Hold Up—Should You Use a Strap With Your Ukulele?

Do you absolutely need a strap to play? No. In fact, the lack of stuff required to get up and running with a uke is a big reason why it has caught on so quickly with so many people. The ukulele has been played for over 100 years without the aid of a strap.

So why use a strap?

The instrument’s size has also grown tremendously during that time from the original, tiny sopranos made in 19th-century Hawaii. And while most ukuleles are small and relatively easy to hold and play at the same time, a strap can free up your arms and offer you a secure playing position. This is especially handy if your uke is something larger than a soprano, or if you want to attempt fancy fretwork moves.

Some players swear that a strap also helps the instrument sound better, too. Since playing a uke without a strap means hugging it to keep the instrument in place, the pro-strap gang might be on to something. Pressing the instrument against your body can inhibit vibrations on the instrument’s top and back, which, in turn, can make your uke sound like it’s under a blanket.

At left, a “classical” style uke strap; at right, button style straps

Straps that clip on are the easiest to use and require no changes to your beloved uke. The most common modification-free straps are the so-called “classical” straps, which are like an adjustable-length necklace that goes under the instrument and hooks into the soundhole (the same way Willie Nelson supports his well-worn nylon-string guitar, Trigger). You can find this kind of strap in all sorts of materials, from nylon, to patterned polyester, leather, and even padded neoprene.

You can really open the door of strap options by adding a strap button, like those found on most guitars. If you go this route, you’ll likely want to ask a luthier to add one button to the bottom end of the instrument and use a strap that ties around the headstock. Some players, however, add a second button on the neck heel. Installing the strap buttons by yourself isn’t hard, but it’s advisable to take your instrument to a professional to have this done. After all, the process requires that you have a hole drilled in your ukulele and you want to make sure it is put in right place, right? A professional installation could also help stop you from voiding your instrument’s warranty, so check your warranty before selecting a drill bit.

—Greg Olwell

What a Strap Can Do For You

  • Help keep your instrument in an optimum position
  • Allow your right and left hands to play more freely
  • Give you confidence and independence of movement
  • Present opportunities for fun accessorizing and gifting

What Pro Ukers Say About Straps

ukulele player Heidi Swedberg
Heidi Swedberg

“For years, I didn’t use a strap on my ukulele. Why on earth would I need one on such a tiny thing? The uke wants to be clutched close to the heart, not strung on a noose. I sang and strummed without a care.

“Everything changed the day I went to take Daniel Ward’s first flamenco ukulele workshop at McCabe’s, the legendary guitar store in Santa Monica, California. Apparently, the world was not ready; nobody else came—which made me the luckiest girl on earth: I got a private lesson in sevillanas, fingerstyle melodies, and sharp rhythmic patterns from the traditional Spanish guitar repertoire. Within the hour, I realized, ‘Oh my GCEA, I need a strap!’”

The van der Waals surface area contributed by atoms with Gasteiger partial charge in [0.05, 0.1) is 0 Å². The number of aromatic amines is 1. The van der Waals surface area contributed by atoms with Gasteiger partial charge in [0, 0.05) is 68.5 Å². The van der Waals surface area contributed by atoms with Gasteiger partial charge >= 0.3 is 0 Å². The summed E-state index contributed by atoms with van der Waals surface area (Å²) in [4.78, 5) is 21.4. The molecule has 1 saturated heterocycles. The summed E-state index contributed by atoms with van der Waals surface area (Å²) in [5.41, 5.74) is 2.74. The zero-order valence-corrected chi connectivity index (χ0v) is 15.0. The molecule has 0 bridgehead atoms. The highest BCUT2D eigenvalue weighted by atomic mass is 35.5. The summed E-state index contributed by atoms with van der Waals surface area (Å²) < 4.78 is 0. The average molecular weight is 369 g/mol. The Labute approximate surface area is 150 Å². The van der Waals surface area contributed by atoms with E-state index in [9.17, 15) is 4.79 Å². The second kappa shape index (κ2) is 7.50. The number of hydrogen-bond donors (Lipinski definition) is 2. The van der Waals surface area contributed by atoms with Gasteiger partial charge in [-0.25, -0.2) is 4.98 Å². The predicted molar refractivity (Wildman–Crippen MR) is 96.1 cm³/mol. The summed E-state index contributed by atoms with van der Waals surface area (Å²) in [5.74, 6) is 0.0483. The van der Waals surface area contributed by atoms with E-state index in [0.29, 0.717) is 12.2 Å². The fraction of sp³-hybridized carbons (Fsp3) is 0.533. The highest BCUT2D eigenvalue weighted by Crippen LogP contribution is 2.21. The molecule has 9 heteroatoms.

Uke Strap Andy Edwards
Andy Andrews

“Never have and I hope I never will. I play nothing but a standard size, which makes them manageable to hold. (I do play tenor sax, and I use a strap then!) I like my hands to be dancing across the top of the uke. Holding down a chord with my left hand, palm against the neck, keeps it place, and the gravity of up and down strums keeps it floating in mid-air in front of me.

“Like a violin, a lot of sound comes off the back of the instrument, and if you are using a strap, the instrument nestles down into your gut, and you lose it all. And, if you’re wearing a strap, you can’t spin it around like Roy Smeck.”


cathy fink jump up ginger ukulele song
Cathy Fink

“Using a strap means that neither of your hands are responsible for holding your uke in the perfect position. Many players, especially beginners, use the left hand to hold up the neck and the right hand to squeeze the uke in place. The strap takes care of that so both hands can be focused on playing.”

—CATHY FINK, Silver Spring, MD

ukulele player Daniel Ward
Daniel Ward

“A strap allows both hands to move freely with no forced support of the instrument. Try and play a single-note melody on the open strings without a strap while standing, and feel where you end up compromising to hold up the instrument. For concert and tenor sizes, it really helps.

“Liz Olney designed and made all my straps. They’re pretty swanky, but the core design is what makes it for me. The 3/4-inch width seems perfect for ukulele—balance is uniform, and the soft backing means no slipping at the shoulder.”

—DANIEL WARD, Los Angeles, CA

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If you’re looking for a new strap, these are made in California by Sherrin’s Threads and available to order through the Ukulele store!

The Ukulele Owner’s Manual is the book that belongs in every ukulele player’s instrument case. Each chapter was written by the experts and performers at Ukulele Magazine, with topics ranging from commonsense instrument care to fixing rattles and buzzes to a pictorial history of the instrument. Book owners can also download how-to videos with step-by-step guidance on common set-up and maintenance topics.

Ukulele Basics – Learning and Practicing is a great resource for players just starting out, as well as those looking to build a more solid foundation of knowledge and skills. Get your copy today at store.ukulelemag.com.

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